Historically, how has West Bengal reacted to OSC centre – 2016 & 17?

  • In October 2015, Maromi met the Joint Secretary, Department of Women and Child Development of West Bengal to know the status of the OSC in the state. a place has been suggested in North 24 Barashat, Noth 24 Parganas, within the complex of DM bungalow.
  • In March 2016, Maromi sent a letter to the Chief Minister’s office to understand the status of OSC in West Bengal.
  • In November 2016, Maromi representatives met Dr. Shashi Panja to invite her for a seminar. During the meeting, speaking about the OSC, the minister said regarding the setting up of the OSC during which the minister mentioned that the government is not thinking about it at the moment.
  • The Ei Shamoy article on 26, November 2016 confirmed the statement expressed by the minister.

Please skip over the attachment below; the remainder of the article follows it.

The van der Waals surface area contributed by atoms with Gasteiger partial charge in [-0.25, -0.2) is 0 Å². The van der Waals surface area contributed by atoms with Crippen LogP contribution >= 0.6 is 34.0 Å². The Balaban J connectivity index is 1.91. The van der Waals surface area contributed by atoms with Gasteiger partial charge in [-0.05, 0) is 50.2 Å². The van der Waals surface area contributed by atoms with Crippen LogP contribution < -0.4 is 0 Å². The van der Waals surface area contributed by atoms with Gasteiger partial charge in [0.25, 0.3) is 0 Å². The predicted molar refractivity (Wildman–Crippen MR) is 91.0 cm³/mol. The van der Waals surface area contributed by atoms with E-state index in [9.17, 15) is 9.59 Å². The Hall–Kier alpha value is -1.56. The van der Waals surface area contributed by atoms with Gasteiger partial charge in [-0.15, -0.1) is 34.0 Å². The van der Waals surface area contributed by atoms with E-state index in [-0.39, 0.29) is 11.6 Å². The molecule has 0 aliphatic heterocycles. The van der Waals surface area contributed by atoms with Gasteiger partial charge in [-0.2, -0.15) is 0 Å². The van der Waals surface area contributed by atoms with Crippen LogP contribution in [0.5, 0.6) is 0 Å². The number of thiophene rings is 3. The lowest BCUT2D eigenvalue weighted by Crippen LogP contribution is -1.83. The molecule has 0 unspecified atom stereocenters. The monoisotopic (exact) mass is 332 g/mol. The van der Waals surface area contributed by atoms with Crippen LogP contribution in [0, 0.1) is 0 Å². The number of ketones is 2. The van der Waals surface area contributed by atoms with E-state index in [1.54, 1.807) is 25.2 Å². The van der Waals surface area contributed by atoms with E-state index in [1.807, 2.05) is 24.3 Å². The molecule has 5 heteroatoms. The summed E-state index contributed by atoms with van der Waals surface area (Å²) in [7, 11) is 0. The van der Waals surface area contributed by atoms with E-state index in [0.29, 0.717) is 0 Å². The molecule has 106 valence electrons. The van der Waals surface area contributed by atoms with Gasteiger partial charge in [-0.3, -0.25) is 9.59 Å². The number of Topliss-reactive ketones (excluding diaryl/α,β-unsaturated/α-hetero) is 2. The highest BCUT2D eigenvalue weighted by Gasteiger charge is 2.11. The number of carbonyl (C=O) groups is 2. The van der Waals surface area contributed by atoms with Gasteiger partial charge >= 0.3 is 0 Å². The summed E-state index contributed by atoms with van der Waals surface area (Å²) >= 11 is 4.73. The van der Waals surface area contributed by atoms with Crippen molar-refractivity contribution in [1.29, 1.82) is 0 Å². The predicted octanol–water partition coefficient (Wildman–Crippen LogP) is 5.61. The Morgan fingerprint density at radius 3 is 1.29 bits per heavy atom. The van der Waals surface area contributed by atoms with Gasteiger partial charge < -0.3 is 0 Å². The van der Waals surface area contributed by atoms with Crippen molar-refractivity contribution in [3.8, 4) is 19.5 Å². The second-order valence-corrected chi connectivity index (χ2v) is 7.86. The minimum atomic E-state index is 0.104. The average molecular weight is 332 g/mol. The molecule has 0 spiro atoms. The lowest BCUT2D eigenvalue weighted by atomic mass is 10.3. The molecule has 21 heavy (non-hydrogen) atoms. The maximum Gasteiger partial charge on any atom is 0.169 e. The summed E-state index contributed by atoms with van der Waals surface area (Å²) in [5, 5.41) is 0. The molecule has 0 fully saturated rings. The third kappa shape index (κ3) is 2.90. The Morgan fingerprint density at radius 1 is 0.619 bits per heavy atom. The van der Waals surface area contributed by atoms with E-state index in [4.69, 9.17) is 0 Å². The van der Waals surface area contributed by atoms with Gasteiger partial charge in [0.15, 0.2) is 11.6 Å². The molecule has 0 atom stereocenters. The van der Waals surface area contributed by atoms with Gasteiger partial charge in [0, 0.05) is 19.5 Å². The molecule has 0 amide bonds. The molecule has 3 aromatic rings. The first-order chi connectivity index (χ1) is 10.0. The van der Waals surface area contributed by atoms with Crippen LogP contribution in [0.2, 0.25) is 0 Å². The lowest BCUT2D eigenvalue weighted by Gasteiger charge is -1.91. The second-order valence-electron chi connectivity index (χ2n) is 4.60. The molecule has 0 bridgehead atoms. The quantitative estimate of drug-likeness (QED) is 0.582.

• The state has rejected the Centre’s proposal for stepping up of the OSC. Shashi Panja says that we have already been doing this job so there is no need to take money from the Central government and set up a separate centre.

Where do women access services if both state government and central government refuse to take any responsibility?

What happens when a gynaecologist, a poet and a man walk into the room?

If you are unable to find the service, please do write to us.

Write to us at hiddenpocketsinfo@gmail.com
Call us at +918861713567









With four lovely performers and three speakers, Hidden Pockets and Krantikalli for #Sep28 campaign took this initiative to bring young people together and talk about Women’s Health and the City. The best part was that we had a gynecologist with us as a speaker. Dr. Suchitra is a medical officer for Family planning Association of India at the Delhi branch. Having a gynecologist among us made the audience very excited. The youngest in the crowd was a 16 years old performer.